It’s extraordinary and rather humbling that the core of a story over four thousand years old, large parts of which have miraculously survived in the form of sunbaked tablets, can still be deciphered by scholars and translated into modern language for the edification and enlightenment of all.
The fact that it tells the kind of story we’re familiar with from our own fairytales, novels and film is both surprising and yet reassuring, surprising given its age and reassuring because human frailties and virtues clearly haven’t changed much over three or four millennia.
My attention was drawn to a post which that wonderful literary gourmet Helen at She Reads Novels put up in June. In it she highlighted an I-Spy challenge that had been doing the rounds of the blogosphere and which rather appealed to me too. She limited her choice to historical titles, however, while I shall be looking at the whole gamut of my shelves, non-fiction as well as fiction. Here’s the challenge:
Find a book that contains (either on the cover or in the title) an example for each category. You must have a separate book for all 20, get as creative as you want . . .
Thus it was that I set out to waste spend a few precious moments minutes wildly carefully honing my choices for your possible delight. In a couple of cases I really did have problems fitting title to category, so I certainly had to exercise my spindly creative muscles…
In Joan Aiken’s The Cuckoo Tree we saw Dido Twite in the West Sussex town of Petworth coming to terms with plaguy coves and being aided by kind well-wishers. Dido now has to find a way to circumvent more shenanigans to ensure that the urgent naval dispatch she has been guarding for Captain Hughes gets to London before the coronation of the new King Richard IV.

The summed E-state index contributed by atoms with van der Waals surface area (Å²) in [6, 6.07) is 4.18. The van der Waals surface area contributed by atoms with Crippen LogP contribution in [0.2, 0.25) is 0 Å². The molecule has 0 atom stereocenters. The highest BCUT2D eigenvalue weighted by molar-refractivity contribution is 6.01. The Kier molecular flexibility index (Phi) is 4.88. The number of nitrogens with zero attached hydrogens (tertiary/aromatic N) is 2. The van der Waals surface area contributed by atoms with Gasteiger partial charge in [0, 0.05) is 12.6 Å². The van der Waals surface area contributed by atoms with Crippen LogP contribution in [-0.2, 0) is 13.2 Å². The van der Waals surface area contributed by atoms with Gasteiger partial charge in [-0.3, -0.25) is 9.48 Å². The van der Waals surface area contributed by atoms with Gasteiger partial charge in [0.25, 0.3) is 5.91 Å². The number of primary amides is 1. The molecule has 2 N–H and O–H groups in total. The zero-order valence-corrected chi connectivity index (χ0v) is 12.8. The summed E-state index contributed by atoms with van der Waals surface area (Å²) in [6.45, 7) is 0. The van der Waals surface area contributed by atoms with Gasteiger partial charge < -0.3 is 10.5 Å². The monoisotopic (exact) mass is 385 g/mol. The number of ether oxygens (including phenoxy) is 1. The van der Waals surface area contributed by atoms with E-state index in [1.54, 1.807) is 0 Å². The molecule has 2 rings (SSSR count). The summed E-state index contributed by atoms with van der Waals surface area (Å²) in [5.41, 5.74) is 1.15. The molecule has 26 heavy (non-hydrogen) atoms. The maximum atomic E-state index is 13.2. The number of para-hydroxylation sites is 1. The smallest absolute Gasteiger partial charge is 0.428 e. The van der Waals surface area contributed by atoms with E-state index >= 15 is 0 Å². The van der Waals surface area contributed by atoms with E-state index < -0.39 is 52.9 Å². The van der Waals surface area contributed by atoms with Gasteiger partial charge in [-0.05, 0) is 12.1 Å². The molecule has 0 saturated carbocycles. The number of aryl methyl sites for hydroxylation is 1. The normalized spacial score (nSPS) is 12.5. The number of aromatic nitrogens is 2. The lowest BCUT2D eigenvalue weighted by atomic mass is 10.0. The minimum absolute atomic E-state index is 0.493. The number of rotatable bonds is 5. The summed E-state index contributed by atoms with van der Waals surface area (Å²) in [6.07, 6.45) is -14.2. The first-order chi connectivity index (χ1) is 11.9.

This post follows Dido’s course by road and her smuggler friends the Wineberry Men’s journey by canal from Sussex to St Paul’s Cathedral, and back again.
Garth Nix’s Goldenhand (Hot Key Books 2016) is the latest addition to a long-running fantasy sequence generally known as the Old Kingdom series. This post is a short overview of what preceded Goldenhand for those in the dark about the series, and looks forward to what questions may be addressed when in due course I post a review.
If you haven’t come across the Old Kingdom before, or even find fantasy tedious or derivative, I may still be able to persuade you to at least consider the novels for their, ah, novel approach to all things magical.
The latest in a series of posts exploring the background to Joan Aiken’s The Cuckoo Tree, set in an alternative history in which Hanoverian kings never reigned in Britain, despite attempts to usurp the Stuart throne
We last saw Dido Twite flitting between Tegleaze Manor and Dogkennel Cottages in an effort to ensure Captain Hughes’ recovery from illness and a road accident while also attempting to get an urgent dispatch to London. We now turn our attention to the West Sussex town of Petworth, where Dido meets more obstacles. In addition it’s the town where Joan Aiken herself had a strong connection, as we shall discover.